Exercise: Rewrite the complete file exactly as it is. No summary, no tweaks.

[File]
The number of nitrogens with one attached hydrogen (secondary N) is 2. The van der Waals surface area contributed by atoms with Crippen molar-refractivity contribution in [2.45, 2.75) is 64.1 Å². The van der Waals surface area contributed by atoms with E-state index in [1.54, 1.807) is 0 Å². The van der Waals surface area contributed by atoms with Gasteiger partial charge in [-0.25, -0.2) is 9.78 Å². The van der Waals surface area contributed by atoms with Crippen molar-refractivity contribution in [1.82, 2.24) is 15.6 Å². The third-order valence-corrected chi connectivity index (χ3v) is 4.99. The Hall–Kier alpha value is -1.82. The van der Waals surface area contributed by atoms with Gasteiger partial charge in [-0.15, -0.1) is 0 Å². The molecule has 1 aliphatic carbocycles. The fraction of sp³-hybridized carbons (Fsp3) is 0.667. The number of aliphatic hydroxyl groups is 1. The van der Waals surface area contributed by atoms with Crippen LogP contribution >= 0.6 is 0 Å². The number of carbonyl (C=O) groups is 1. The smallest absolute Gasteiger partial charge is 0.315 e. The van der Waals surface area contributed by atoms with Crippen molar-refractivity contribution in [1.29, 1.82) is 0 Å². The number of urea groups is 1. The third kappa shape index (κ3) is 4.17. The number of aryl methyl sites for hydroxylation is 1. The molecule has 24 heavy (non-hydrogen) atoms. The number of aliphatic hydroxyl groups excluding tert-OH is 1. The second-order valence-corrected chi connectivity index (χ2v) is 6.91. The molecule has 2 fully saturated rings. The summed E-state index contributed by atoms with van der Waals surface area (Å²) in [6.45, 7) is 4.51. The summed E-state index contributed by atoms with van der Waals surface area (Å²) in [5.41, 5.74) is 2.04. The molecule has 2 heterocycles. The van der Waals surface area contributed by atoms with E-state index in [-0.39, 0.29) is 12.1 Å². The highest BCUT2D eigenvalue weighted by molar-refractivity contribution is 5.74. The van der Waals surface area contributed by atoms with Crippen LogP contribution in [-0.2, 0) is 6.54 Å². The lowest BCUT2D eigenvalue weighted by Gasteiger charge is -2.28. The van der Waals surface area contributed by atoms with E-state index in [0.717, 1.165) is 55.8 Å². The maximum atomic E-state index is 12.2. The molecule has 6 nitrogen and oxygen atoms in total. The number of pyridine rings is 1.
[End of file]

The number of nitrogens with one attached hydrogen (secondary N) is 2. The van der Waals surface area contributed by atoms with Crippen molar-refractivity contribution in [2.45, 2.75) is 64.1 Å². The van der Waals surface area contributed by atoms with E-state index in [1.54, 1.807) is 0 Å². The van der Waals surface area contributed by atoms with Gasteiger partial charge in [-0.25, -0.2) is 9.78 Å². The van der Waals surface area contributed by atoms with Crippen molar-refractivity contribution in [1.82, 2.24) is 15.6 Å². The third-order valence-corrected chi connectivity index (χ3v) is 4.99. The Hall–Kier alpha value is -1.82. The van der Waals surface area contributed by atoms with Gasteiger partial charge in [-0.15, -0.1) is 0 Å². The molecule has 1 aliphatic carbocycles. The fraction of sp³-hybridized carbons (Fsp3) is 0.667. The number of aliphatic hydroxyl groups is 1. The van der Waals surface area contributed by atoms with Crippen LogP contribution >= 0.6 is 0 Å². The number of carbonyl (C=O) groups is 1. The smallest absolute Gasteiger partial charge is 0.315 e. The van der Waals surface area contributed by atoms with Crippen molar-refractivity contribution in [1.29, 1.82) is 0 Å². The number of urea groups is 1. The third kappa shape index (κ3) is 4.17. The number of aryl methyl sites for hydroxylation is 1. The molecule has 24 heavy (non-hydrogen) atoms. The number of aliphatic hydroxyl groups excluding tert-OH is 1. The second-order valence-corrected chi connectivity index (χ2v) is 6.91. The molecule has 2 fully saturated rings. The summed E-state index contributed by atoms with van der Waals surface area (Å²) in [6.45, 7) is 4.51. The summed E-state index contributed by atoms with van der Waals surface area (Å²) in [5.41, 5.74) is 2.04. The molecule has 2 heterocycles. The van der Waals surface area contributed by atoms with E-state index in [-0.39, 0.29) is 12.1 Å². The highest BCUT2D eigenvalue weighted by molar-refractivity contribution is 5.74. The van der Waals surface area contributed by atoms with Crippen LogP contribution in [-0.2, 0) is 6.54 Å². The lowest BCUT2D eigenvalue weighted by Gasteiger charge is -2.28. The van der Waals surface area contributed by atoms with E-state index in [0.717, 1.165) is 55.8 Å². The maximum atomic E-state index is 12.2. The molecule has 6 nitrogen and oxygen atoms in total. The number of pyridine rings is 1.